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98 between ages 18 and 29. As found by Zarger & Stepp (2004) for the Tletzal maya, by this age it is expected that the individuals ethnobotanical knowledge is complete in cultures with oral transmission of knowledge. If this is the case, the Guaymi are likely experiencing degradation in such knowledge since the free listing reflects that younger generations know significantly less plant species. During informal interviews, informants mentioned that they learned about plants by seeing what their parents brought home and by collecting with their parents when in the fields. There is no formal instruction about these subjects. If this is the case, it is probable that the access to outside foods such as pasta, canned tuna and sardines, and occasional vegetables such as cabbage which are sold in the town center at La Casona, may be substituting traditional foods in that they are seen as better than foods from the wild. While older people were in general proud to mention wild edible plants and the frequency they ate them, many of the middle age group and most of the young preferred to mention them as what used to be eaten in the past, often hinting that they now obtained better foods from the store. The problem in this is that the food sold in the local stores is mostly composed of canned goods and pasta, which are not a substitute for fresh vegetables and greens. It is not to say that wild foods are the only source of plant foods, starchy crops, grains and fruits are often cultivated, but they are a valuable complement to their often limited diet. Gender: Differences between male and female informants were very slight. As predicted, men tended to mention a slightly higher average (9.91) number of species than women (7.42). This results were only significant to an alpha of 0.10 (P = 0.07). This does not necessarily mean that men know more plants than women; only that it is likely that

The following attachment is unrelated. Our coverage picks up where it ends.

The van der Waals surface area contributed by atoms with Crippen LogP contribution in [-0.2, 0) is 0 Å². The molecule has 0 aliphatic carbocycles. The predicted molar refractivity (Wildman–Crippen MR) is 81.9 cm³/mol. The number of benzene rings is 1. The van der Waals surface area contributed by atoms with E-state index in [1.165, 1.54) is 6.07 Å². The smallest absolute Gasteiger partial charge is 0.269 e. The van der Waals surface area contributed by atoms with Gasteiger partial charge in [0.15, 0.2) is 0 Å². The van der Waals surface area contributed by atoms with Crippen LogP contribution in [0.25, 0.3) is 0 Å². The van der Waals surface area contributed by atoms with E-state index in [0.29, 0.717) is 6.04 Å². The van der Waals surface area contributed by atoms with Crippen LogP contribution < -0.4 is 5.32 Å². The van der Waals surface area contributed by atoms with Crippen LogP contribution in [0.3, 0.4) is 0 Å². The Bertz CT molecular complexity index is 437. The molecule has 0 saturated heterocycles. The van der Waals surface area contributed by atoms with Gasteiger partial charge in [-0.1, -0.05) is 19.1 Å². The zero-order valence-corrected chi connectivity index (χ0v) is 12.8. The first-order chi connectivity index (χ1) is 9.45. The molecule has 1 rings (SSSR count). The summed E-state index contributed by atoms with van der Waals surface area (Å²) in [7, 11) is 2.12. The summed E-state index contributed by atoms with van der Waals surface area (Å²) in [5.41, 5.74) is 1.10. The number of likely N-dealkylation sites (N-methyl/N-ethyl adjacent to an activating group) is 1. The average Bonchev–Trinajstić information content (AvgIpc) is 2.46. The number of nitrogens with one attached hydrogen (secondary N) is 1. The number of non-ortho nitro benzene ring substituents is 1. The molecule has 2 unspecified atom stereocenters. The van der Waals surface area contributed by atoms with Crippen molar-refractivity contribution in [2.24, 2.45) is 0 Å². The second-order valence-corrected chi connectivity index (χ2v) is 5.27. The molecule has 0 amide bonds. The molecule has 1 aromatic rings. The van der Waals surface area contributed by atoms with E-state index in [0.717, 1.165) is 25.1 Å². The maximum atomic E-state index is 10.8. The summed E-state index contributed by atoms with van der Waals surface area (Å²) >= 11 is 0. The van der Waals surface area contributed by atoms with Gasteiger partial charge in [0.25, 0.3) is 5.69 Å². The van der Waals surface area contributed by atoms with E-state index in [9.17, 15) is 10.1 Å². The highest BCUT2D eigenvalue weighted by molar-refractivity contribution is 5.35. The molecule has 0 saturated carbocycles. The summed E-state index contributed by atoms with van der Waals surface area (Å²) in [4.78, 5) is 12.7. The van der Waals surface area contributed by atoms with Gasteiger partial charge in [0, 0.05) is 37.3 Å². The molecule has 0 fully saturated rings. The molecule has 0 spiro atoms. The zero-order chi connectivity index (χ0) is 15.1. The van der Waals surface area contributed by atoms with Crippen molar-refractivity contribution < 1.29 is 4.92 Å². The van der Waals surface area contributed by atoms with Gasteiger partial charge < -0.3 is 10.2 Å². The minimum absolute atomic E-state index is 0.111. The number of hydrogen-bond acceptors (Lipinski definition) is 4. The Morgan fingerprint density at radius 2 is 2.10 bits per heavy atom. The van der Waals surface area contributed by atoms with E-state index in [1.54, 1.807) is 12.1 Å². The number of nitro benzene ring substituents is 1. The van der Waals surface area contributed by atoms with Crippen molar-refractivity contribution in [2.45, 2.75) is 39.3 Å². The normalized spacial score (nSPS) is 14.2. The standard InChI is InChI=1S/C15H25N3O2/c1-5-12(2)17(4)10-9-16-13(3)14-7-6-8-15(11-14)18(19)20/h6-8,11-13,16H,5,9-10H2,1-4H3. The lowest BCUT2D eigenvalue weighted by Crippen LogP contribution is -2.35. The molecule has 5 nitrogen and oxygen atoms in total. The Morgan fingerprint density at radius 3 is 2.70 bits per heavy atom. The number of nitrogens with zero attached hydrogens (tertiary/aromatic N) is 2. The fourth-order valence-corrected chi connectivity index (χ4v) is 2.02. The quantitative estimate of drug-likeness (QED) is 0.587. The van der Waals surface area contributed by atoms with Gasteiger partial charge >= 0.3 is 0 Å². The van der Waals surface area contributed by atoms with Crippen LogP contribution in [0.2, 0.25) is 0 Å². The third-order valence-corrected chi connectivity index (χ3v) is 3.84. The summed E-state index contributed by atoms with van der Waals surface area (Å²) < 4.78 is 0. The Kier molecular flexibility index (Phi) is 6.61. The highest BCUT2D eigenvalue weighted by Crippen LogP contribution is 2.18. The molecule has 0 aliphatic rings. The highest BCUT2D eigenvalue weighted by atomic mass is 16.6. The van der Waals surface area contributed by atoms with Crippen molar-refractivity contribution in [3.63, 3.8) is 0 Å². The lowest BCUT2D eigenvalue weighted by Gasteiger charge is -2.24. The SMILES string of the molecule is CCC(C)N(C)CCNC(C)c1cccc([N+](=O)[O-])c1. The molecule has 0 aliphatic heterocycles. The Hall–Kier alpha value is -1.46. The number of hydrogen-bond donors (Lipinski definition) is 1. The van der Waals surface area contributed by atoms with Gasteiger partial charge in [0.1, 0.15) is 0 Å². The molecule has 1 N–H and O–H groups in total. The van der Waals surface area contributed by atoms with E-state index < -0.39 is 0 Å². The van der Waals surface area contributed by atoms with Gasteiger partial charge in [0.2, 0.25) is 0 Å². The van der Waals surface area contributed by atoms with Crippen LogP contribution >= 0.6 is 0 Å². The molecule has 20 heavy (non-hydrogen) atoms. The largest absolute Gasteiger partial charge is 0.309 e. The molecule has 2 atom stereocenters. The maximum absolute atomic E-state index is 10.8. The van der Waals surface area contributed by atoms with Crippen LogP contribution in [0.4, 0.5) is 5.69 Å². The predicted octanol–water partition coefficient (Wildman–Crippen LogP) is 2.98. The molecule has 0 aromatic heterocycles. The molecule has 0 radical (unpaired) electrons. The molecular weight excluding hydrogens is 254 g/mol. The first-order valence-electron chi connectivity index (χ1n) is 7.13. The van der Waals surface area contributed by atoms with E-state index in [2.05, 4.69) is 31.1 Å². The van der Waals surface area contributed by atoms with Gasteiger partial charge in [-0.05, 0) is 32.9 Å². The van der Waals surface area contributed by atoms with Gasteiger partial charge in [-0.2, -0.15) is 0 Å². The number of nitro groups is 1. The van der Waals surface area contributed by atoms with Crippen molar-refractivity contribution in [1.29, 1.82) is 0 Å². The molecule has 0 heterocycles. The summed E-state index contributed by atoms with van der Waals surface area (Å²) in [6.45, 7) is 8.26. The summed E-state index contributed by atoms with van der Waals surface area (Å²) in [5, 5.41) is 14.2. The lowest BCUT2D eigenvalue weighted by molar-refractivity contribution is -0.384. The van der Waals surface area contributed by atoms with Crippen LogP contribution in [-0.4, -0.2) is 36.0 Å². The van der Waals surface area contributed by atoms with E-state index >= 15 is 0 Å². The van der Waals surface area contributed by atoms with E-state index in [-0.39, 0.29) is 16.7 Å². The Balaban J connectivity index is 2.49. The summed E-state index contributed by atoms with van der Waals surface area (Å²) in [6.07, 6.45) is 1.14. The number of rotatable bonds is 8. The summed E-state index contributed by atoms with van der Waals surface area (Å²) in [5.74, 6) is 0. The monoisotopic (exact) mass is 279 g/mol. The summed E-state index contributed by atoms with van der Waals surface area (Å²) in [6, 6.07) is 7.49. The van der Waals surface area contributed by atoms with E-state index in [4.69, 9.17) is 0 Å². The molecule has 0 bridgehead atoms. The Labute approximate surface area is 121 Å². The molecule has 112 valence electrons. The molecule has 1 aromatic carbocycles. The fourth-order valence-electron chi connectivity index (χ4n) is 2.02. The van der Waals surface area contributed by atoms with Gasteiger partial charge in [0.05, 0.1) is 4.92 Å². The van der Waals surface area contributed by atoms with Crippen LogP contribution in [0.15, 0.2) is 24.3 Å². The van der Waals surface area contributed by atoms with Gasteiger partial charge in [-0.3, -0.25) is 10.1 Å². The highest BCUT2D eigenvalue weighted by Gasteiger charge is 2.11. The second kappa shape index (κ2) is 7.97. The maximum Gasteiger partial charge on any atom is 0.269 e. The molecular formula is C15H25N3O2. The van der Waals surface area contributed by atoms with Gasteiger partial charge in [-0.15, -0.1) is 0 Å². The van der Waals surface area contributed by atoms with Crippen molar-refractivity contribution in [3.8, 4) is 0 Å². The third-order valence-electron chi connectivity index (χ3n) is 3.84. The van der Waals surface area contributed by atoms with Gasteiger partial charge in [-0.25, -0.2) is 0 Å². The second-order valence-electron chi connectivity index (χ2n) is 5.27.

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99 men are in more contact with wild foods and have them more present in their minds than women since they are more in contact with them. Women were more eager to talk about how the plants are prepared than where they are collected from. This comes probably from the marked division of labor in Guaymi society. Men mentioned a total of 46 plants species while women altogether only mentioned 35 pointing to a difference in knowledge, or at least in the familiarity with the plants (Appendix VI). Ethnobotanical Importance of Successional Stages to Different Age and Gender Groups. Age: The ethnobotanical importance of the different successional stages has a tendency that follows throughout all the age groups. The tendency is similar as that presented in Figure 3-2. All groups attribute the most importance to the mature forest edge followed by the mature forest, secondary forest edges, early secondary growth, and older secondary forest in that order. Despite the shared tendency, however, there exist differences in the importance that each group attributes to the plants that exist in each successional stage. Older people seem to give more importance to them than both the middle and young groups. This is particularly significant in the importance attributed to mature forest edges, early secondary growth and secondary forest edges in particular. The difference in importance between the older and middle group is less obvious with regards to the mature forest and the older secondary growth. This means that older people tended to mention plants from these successional stages more times and in with more salience than the middle and young groups.